Titanic tales from Portswood

The bow of the RMS Titanic taken June 2004 by the ROV Hercules.

11 July 2019

The plan for today was to try to find at least some of the Titanic crew houses in Portswood. As there are a lot of them, covering a large area, and the weather was incredibly hot and humid, I was resigned to the fact that we might not be up to the job of finding all of them. When CJ and I set off the mood was hopeful and doubtful in equal parts. Originally I’d hoped to tick of the handful of houses in Highfield on this walk too but I already knew that was a step too far.

The first of the houses on my list was in Rigby Road, not too far from some of the Bevois Valley Houses we found on our last search. This is not a part of Portswood I know well but we found the road fairly easily. With the vibrant colours of the Mexican Restaurant on the corner, we could hardly have missed it.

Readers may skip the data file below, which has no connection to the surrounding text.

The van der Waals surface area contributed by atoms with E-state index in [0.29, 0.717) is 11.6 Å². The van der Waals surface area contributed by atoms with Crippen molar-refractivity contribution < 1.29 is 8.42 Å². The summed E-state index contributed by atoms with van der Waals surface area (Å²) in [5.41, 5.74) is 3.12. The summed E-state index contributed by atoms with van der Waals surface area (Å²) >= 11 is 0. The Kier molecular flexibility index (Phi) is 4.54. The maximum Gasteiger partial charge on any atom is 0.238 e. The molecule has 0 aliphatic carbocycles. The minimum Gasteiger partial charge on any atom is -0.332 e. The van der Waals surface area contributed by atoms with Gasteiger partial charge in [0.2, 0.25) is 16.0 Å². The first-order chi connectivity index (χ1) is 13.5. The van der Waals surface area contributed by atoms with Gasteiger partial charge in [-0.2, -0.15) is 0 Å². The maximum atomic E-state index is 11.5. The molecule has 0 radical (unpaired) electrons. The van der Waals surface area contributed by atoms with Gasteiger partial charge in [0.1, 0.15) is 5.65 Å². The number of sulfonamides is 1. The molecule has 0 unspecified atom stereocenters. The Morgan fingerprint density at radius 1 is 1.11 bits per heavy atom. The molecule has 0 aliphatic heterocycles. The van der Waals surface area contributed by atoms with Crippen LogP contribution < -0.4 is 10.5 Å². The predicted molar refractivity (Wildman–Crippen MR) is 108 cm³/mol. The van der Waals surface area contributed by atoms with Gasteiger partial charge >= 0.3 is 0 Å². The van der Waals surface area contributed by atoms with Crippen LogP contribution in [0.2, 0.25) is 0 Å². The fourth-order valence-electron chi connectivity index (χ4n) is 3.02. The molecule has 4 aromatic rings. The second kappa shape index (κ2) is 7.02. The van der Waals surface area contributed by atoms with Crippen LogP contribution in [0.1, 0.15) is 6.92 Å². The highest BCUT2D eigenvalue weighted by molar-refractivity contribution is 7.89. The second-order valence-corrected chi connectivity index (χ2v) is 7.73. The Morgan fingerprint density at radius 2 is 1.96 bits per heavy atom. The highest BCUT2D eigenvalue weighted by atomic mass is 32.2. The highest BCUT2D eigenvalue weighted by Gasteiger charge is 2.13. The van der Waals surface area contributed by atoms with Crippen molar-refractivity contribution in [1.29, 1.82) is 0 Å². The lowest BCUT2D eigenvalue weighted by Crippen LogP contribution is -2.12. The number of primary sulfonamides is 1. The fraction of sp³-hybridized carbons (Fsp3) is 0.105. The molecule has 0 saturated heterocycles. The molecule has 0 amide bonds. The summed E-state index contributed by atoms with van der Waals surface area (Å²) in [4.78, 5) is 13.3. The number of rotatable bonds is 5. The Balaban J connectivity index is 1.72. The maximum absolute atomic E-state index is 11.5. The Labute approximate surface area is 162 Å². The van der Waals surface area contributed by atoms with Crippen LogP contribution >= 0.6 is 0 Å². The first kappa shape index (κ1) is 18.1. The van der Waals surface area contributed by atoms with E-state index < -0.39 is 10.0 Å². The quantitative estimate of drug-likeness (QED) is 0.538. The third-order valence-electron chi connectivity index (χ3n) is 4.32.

As soon as we turned the corner I felt sure we would find the house still standing. Rigby Road is a short cul -de-sac of red brick Victorian terraces, each neat and tidy, with arched doorways and bay windows. Right away I could see one with a plaque so, without even looking at the numbers, we headed right for it. As it happened, it wasn’t the right house but it was interesting all the same.

Number 2 Rigby Road was where artist Eric Meadus was born in 1931. Although he was born in Portswood he grew up in Lobelia Road, next door to my Mother in Law’s childhood home. She even had a painting of his, oil on hardboard, which was used as a fire screen. Meadus painted scenes from the city in a primitive style, inspired by Lowry. His work was exhibited in the Royal Academy and Paris Salon. His house may not have been what we were looking for but it was an interesting find all the same.

Meadus, Eric; Suburban Housing in the Southampton Area; Hampshire County Council’s Fine Art Collection; http://www.artuk.org/artworks/suburban-housing-in-the-southampton-area-25862